Flight #600

A plane slices through thickening fog, the pilot straining to find his destination ahead; another drones over an empty forest into a fierce headwind, sweat on the pilot’s brow as the fuel gauges bounce closer to empty. ‘Just a little lower,’ thinks the instrument pilot as she reaches Minimum Descent Altitude (MDA), catching brief glimpses of the ground. None of these three flights will end in a crash — or will they?

People perform unsafe acts an average 600 times for every one time there’s an accident, according to a construction industry study. Like construction equipment operators in that survey, pilots use complex machines (airplanes) to perform highly technical tasks (aviating). It stands to reason, then, that pilots do their jobs much like those in the highly technical world of modern construction … and that we pilots, too, make mistakes hundreds of times for every one time there’s a mishap.

When the odds catch up with us, we depend entirely on luck for the outcome. How many times has an accident happened only because a number of unrelated factors came together at the same time? In the construction study, for example, investigators looked at workers who jumped off their machines instead of climbing all the way down the boarding ladder. Hundreds of workers might jump without bad results. Some might lose their balance when they hit the ground, and a few of those would actually fall over. If we look at a large enough group, a couple might twist an ankle, one break a leg, and tragically, one might fall just right to hit his head on a rock and die. It’s mainly a matter of luck — whether contributing factors (uneven ground, rocks, a minor head-cold affecting balance, distraction, wind, whatever) make this a non-event, conspire to create a minor spill, or end in death. In aviation, scud running (for instance) might be successful, or you might nearly hit a tower, have a near-miss with another airplane in the murk, get lost, momentarily lose control in instrument conditions, or fly straight into the ground. Once you’ve committed to very low visibility flight, you’re depending in part on luck.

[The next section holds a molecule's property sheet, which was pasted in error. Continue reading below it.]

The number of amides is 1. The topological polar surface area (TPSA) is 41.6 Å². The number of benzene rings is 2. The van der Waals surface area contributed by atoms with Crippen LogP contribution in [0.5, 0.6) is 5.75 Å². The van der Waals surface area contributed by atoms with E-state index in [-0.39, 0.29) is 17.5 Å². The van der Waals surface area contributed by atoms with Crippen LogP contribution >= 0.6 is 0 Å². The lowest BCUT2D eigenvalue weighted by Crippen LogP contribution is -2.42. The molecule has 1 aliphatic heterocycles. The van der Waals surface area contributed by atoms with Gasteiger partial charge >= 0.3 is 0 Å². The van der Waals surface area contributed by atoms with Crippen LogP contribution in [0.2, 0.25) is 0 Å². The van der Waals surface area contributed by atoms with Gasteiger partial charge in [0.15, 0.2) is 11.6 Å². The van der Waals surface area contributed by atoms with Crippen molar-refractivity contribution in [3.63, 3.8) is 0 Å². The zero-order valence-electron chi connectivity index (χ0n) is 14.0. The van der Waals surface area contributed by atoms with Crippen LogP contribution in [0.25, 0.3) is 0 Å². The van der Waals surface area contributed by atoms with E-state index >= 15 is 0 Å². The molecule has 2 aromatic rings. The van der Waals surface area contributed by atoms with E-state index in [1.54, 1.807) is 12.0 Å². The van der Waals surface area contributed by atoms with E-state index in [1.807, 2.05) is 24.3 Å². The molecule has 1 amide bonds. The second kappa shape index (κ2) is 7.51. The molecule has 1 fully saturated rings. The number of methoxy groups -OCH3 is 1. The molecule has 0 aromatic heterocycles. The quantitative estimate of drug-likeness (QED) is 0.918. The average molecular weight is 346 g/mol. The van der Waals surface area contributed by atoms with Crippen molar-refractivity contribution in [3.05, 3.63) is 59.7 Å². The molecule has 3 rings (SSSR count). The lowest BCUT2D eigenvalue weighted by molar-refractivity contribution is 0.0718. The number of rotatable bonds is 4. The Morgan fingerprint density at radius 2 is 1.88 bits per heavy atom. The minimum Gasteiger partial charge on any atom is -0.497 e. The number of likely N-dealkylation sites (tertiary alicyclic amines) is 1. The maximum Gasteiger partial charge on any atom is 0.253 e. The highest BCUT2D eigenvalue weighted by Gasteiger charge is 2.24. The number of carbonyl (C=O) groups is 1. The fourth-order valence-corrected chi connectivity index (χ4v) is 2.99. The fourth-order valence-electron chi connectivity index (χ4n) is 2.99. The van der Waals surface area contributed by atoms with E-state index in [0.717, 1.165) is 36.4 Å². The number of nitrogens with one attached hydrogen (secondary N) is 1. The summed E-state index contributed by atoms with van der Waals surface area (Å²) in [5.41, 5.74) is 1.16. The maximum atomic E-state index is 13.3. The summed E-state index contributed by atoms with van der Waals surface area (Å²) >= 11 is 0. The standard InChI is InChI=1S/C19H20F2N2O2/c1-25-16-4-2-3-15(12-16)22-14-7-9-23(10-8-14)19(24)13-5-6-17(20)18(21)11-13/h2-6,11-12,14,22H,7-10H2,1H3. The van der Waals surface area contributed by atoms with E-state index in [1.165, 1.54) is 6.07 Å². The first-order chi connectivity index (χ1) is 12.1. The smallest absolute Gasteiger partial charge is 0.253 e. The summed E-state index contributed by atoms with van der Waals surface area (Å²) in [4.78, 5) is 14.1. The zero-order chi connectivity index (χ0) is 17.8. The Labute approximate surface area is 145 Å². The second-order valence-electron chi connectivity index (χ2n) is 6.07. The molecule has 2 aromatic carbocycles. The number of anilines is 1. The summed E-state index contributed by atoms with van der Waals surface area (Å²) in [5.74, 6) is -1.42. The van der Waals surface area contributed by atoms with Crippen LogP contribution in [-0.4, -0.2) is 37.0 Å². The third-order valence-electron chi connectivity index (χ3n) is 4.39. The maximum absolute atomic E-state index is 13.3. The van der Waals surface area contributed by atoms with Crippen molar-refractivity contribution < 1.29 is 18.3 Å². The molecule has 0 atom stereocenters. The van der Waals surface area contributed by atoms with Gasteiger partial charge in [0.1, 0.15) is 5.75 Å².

Taking unsafe actions, and escaping because of luck, reinforces bad decision making and makes it more likely you’re luck will run out next time. This is bad thinking:

  • I’ve done it before. Sneaking in ‘under the weather‘ in poor conditions, landing without enough fuel in the tanks to reach an alternate, or descending below minimums on an instrument approach and ‘breaking out‘ for a landing might convince you it would work next time. A few close scrapes that luckily turn out fine can desensitize you into making this a ‘normal’ mode of operation. Danger: When the edge of the envelope becomes normal, the new edge is a point where the visibility’s a little lower, the headwind’s a little stronger, or the obstacle’s a little higher than before. See below…
  • I can kick it up another notch. If you can find the field in one mile visibility, why not three-quarters? How about one-half? ‘Ten gallons is enough of a reserve,’ you reason, ‘but my fuel gauge shows I’ll only have five left on landing — that’s still enough.’ Fifty feet below MDA usually makes the difference in breaking out on the approach, but today it’s still murky at that altitude. How about a hundred feet this time? Danger: Repeated ‘success‘ at being lucky can goad you into pressing your luck just a bit more — until you cross over the line.
  • The rules are for wimps. ‘You’ve told me and told me to keep at least three miles’ visibility, ten gallons in my tanks, or not a foot below MDA. But I showed you–and I can do it with less. What about all these other rules? They’re for novices. I’m better than that.’ Danger: Ignore one rule and you’re tempted to ignore them all. Just remember — the Feds generally make rules after a crash, not before. Reading the Federal Air Regulations (FARs) is like reading an history of aviation accidents — most rules exist because violating them killed somebody.

Admit it — you’ve done things in airplanes you’re not proud of. I know I have. The trick to long-term survival is to recognize your mistakes and commit to correcting them next time out. If you don’t correct your mistakes, you should start each flight by asking yourself: ‘Do I feel lucky?’

BOTTOM LINE: If you use ‘I’ve done it before and didn’t get hurt‘ as an excuse you’re simply fooling yourself — *any* flight might be your Flight #600. Don’t push your luck.

Editor’s note: If you’ve got a friend who still needs some convincing, try sending them this article — or Paul A. Craig’s article on creeping normalcy.